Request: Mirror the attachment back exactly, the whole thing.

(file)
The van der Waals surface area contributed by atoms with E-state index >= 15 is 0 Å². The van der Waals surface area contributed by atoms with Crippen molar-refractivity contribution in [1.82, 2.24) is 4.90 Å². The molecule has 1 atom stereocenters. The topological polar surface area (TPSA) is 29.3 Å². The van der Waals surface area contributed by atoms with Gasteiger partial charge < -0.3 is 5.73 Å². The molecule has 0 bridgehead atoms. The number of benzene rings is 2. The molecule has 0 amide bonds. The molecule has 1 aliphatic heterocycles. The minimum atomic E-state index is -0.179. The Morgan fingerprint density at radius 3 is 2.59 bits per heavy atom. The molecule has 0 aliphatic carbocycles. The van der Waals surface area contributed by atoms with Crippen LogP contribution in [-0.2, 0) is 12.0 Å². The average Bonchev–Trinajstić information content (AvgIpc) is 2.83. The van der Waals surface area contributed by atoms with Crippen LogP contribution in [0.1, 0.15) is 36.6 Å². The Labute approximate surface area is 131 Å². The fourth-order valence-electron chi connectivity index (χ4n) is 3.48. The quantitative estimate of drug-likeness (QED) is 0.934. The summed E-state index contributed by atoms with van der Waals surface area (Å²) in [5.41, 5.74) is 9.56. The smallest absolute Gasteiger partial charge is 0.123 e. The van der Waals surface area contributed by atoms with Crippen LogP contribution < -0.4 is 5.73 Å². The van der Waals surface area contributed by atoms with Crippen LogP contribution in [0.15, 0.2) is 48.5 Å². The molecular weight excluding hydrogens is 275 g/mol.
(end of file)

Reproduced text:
The van der Waals surface area contributed by atoms with E-state index >= 15 is 0 Å². The van der Waals surface area contributed by atoms with Crippen molar-refractivity contribution in [1.82, 2.24) is 4.90 Å². The molecule has 1 atom stereocenters. The topological polar surface area (TPSA) is 29.3 Å². The van der Waals surface area contributed by atoms with Gasteiger partial charge < -0.3 is 5.73 Å². The molecule has 0 bridgehead atoms. The number of benzene rings is 2. The molecule has 0 amide bonds. The molecule has 1 aliphatic heterocycles. The minimum atomic E-state index is -0.179. The Morgan fingerprint density at radius 3 is 2.59 bits per heavy atom. The molecule has 0 aliphatic carbocycles. The van der Waals surface area contributed by atoms with Crippen LogP contribution in [-0.2, 0) is 12.0 Å². The average Bonchev–Trinajstić information content (AvgIpc) is 2.83. The van der Waals surface area contributed by atoms with Crippen LogP contribution in [0.1, 0.15) is 36.6 Å². The Labute approximate surface area is 131 Å². The fourth-order valence-electron chi connectivity index (χ4n) is 3.48. The quantitative estimate of drug-likeness (QED) is 0.934. The summed E-state index contributed by atoms with van der Waals surface area (Å²) in [5.41, 5.74) is 9.56. The smallest absolute Gasteiger partial charge is 0.123 e. The van der Waals surface area contributed by atoms with Crippen LogP contribution < -0.4 is 5.73 Å². The van der Waals surface area contributed by atoms with Crippen LogP contribution in [0.15, 0.2) is 48.5 Å². The molecular weight excluding hydrogens is 275 g/mol.